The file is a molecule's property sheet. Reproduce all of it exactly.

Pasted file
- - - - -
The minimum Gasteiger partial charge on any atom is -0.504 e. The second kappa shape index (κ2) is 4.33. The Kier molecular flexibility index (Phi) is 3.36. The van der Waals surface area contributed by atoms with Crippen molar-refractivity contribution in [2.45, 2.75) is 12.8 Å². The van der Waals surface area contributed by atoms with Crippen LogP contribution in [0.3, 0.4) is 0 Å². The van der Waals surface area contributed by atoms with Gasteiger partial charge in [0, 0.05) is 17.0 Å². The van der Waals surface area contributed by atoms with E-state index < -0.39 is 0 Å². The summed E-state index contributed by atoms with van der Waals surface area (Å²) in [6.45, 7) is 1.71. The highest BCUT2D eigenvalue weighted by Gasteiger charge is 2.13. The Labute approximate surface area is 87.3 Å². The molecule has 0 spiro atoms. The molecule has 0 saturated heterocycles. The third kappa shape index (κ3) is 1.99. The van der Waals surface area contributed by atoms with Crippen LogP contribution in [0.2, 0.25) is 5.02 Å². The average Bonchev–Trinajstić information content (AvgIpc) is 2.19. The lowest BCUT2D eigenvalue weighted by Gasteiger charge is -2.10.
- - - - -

The minimum Gasteiger partial charge on any atom is -0.504 e. The second kappa shape index (κ2) is 4.33. The Kier molecular flexibility index (Phi) is 3.36. The van der Waals surface area contributed by atoms with Crippen molar-refractivity contribution in [2.45, 2.75) is 12.8 Å². The van der Waals surface area contributed by atoms with Crippen LogP contribution in [0.3, 0.4) is 0 Å². The van der Waals surface area contributed by atoms with Gasteiger partial charge in [0, 0.05) is 17.0 Å². The van der Waals surface area contributed by atoms with E-state index < -0.39 is 0 Å². The summed E-state index contributed by atoms with van der Waals surface area (Å²) in [6.45, 7) is 1.71. The highest BCUT2D eigenvalue weighted by Gasteiger charge is 2.13. The Labute approximate surface area is 87.3 Å². The molecule has 0 spiro atoms. The molecule has 0 saturated heterocycles. The third kappa shape index (κ3) is 1.99. The van der Waals surface area contributed by atoms with Crippen LogP contribution in [0.2, 0.25) is 5.02 Å². The average Bonchev–Trinajstić information content (AvgIpc) is 2.19. The lowest BCUT2D eigenvalue weighted by Gasteiger charge is -2.10.